All The Pretty Horses is about three teenage American boys who run away to Mexico. Although this seems odd, considering the fact that many Mexicans go the other way and that their is some racial tension between white Americans and Mexicans, but they boys decide Mexico is the place for them. They do not have racist tendencies towards the Mexicans they encounter and one even falls in love with the daughter of a wealthy ranch owner. Hate is not a driving force in this novel.
One of the main characters, John Grady, falls in love with a Mexican girl named Alejandra. John Grady works with the horses on her father’s ranch. He is respected by the man, until he discovers of their affair. Upon learning of their affair, he has John Grady arrested and sent to prison, which he is eventually freed from. When John Grady returns to the ranch he finds that Alejandra’s father will not speak to him, and that Alejandra herself is not staying at the ranch. He speaks with his lover’s aunt, who tells him he can never speak to Alejandra again, and tells her that he does not hate her or her brother for what they did to him. John Grady does not feel hate in this novel.
Another character who readers may think John Grady would hate is the police captain that murders Blevins. Blevins is one of John Grady’s companions who is younger than him. Blevins had lost his horse in a storm, but found it in a Mexican village. He was forced to steal the horse back and is separated from John Grady and Rawlins, their other companion. Stupidly he returns to the village and kills a few people before he is arrested and later executed after being reunited with John Grady and Rawlins. After John Grady’s visit to the ranch, he decides to get his horse back as well as the horses of Rawlins and Blevins. As he does so he takes the captain hostage, but refuses to kill him, as he does not hate him. He just uses him to escape into the Mexican countryside. Once again John Grady proves his lack of hate.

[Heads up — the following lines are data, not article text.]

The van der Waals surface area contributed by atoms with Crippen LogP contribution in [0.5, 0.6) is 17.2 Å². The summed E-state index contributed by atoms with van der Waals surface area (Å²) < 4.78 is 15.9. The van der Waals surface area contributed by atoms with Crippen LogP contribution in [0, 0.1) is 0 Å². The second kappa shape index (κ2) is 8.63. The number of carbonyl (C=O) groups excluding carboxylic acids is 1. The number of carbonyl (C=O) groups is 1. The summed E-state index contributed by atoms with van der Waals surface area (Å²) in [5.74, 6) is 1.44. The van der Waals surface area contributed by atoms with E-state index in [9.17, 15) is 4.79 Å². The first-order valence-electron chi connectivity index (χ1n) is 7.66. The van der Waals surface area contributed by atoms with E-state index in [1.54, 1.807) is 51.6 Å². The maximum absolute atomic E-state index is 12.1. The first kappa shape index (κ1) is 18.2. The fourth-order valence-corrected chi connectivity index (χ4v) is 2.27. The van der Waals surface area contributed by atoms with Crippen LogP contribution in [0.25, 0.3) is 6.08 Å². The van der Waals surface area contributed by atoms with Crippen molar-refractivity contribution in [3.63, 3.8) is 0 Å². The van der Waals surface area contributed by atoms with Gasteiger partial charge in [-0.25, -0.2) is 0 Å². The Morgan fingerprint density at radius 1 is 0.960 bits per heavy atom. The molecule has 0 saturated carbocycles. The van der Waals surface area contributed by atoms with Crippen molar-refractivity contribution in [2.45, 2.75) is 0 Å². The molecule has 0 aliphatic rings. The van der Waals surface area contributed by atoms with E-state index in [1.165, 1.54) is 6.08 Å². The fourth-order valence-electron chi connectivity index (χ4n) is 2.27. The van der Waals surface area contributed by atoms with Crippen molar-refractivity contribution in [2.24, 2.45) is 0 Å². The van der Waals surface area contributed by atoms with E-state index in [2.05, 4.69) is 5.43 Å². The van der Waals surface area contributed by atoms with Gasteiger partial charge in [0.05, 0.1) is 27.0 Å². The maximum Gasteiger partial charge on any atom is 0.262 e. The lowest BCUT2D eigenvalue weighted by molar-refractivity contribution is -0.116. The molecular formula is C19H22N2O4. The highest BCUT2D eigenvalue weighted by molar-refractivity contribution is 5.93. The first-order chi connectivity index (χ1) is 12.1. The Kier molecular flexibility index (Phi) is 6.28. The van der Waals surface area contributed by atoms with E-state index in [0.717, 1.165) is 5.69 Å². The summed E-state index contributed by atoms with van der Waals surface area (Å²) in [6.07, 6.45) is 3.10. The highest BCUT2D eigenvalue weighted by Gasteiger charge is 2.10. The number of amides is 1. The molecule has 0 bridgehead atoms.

The one place where hate does appear in the novel is in the prison that John Grady and Rawlins are sent to. John Grady and Rawlins do not hate anyone themselves, but they are hated by most of the inmates, because of their nationality. The inmates attack them daily and one is able to wound Rawlins enough to get him sent to the hospital. John Grady is forced to buy a knife and then defend himself from an assassin, who he kills. The hate that both men experience drives John Grady to do something he never believed he could do: kill a man.
Hate does not manifest itself in any of the main characters of this novel. Most of the lesser characters in the novel show friendliness, or at least hospitality. The lack of hate makes the prison environment even harsher and makes John Grady’s crime seem more justified. Hate is not a major theme in this novel, as it only manifests itself in one location.